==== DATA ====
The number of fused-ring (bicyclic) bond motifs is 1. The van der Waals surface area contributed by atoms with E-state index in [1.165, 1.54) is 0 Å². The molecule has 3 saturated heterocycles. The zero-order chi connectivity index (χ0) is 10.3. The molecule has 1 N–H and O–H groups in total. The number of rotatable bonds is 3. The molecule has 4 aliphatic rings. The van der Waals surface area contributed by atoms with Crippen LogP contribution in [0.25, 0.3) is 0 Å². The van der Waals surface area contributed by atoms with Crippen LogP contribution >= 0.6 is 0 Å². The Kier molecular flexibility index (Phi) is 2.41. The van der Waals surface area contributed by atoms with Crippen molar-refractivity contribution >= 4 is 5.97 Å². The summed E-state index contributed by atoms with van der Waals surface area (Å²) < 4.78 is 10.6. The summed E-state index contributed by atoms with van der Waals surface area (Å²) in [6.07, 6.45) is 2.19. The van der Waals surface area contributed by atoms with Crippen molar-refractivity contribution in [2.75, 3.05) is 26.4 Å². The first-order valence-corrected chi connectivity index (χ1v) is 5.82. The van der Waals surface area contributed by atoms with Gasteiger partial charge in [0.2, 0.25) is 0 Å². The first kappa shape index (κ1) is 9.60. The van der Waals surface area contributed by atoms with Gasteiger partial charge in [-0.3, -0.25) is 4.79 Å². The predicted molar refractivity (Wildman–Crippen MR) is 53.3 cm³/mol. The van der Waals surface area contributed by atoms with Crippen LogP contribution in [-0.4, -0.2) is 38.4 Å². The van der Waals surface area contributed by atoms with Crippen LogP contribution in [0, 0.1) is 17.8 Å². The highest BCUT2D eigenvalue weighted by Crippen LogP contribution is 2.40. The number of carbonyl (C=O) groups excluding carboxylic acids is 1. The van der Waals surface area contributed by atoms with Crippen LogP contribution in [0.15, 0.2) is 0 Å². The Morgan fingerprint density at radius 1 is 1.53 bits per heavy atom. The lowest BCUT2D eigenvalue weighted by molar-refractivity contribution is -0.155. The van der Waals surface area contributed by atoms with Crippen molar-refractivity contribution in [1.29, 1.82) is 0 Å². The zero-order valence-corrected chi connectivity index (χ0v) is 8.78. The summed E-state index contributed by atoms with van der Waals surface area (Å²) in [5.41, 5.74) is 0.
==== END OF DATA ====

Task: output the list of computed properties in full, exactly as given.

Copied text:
The number of fused-ring (bicyclic) bond motifs is 1. The van der Waals surface area contributed by atoms with E-state index in [1.165, 1.54) is 0 Å². The molecule has 3 saturated heterocycles. The zero-order chi connectivity index (χ0) is 10.3. The molecule has 1 N–H and O–H groups in total. The number of rotatable bonds is 3. The molecule has 4 aliphatic rings. The van der Waals surface area contributed by atoms with Crippen LogP contribution in [0.25, 0.3) is 0 Å². The van der Waals surface area contributed by atoms with Crippen LogP contribution >= 0.6 is 0 Å². The Kier molecular flexibility index (Phi) is 2.41. The van der Waals surface area contributed by atoms with Crippen molar-refractivity contribution >= 4 is 5.97 Å². The summed E-state index contributed by atoms with van der Waals surface area (Å²) < 4.78 is 10.6. The summed E-state index contributed by atoms with van der Waals surface area (Å²) in [6.07, 6.45) is 2.19. The van der Waals surface area contributed by atoms with Crippen molar-refractivity contribution in [2.75, 3.05) is 26.4 Å². The first-order valence-corrected chi connectivity index (χ1v) is 5.82. The van der Waals surface area contributed by atoms with Gasteiger partial charge in [0.2, 0.25) is 0 Å². The first kappa shape index (κ1) is 9.60. The van der Waals surface area contributed by atoms with Gasteiger partial charge in [-0.3, -0.25) is 4.79 Å². The predicted molar refractivity (Wildman–Crippen MR) is 53.3 cm³/mol. The van der Waals surface area contributed by atoms with Crippen LogP contribution in [-0.4, -0.2) is 38.4 Å². The van der Waals surface area contributed by atoms with Crippen LogP contribution in [0, 0.1) is 17.8 Å². The highest BCUT2D eigenvalue weighted by Crippen LogP contribution is 2.40. The number of carbonyl (C=O) groups excluding carboxylic acids is 1. The van der Waals surface area contributed by atoms with Crippen LogP contribution in [0.15, 0.2) is 0 Å². The Morgan fingerprint density at radius 1 is 1.53 bits per heavy atom. The lowest BCUT2D eigenvalue weighted by molar-refractivity contribution is -0.155. The van der Waals surface area contributed by atoms with Crippen molar-refractivity contribution in [1.29, 1.82) is 0 Å². The zero-order valence-corrected chi connectivity index (χ0v) is 8.78. The summed E-state index contributed by atoms with van der Waals surface area (Å²) in [5.41, 5.74) is 0.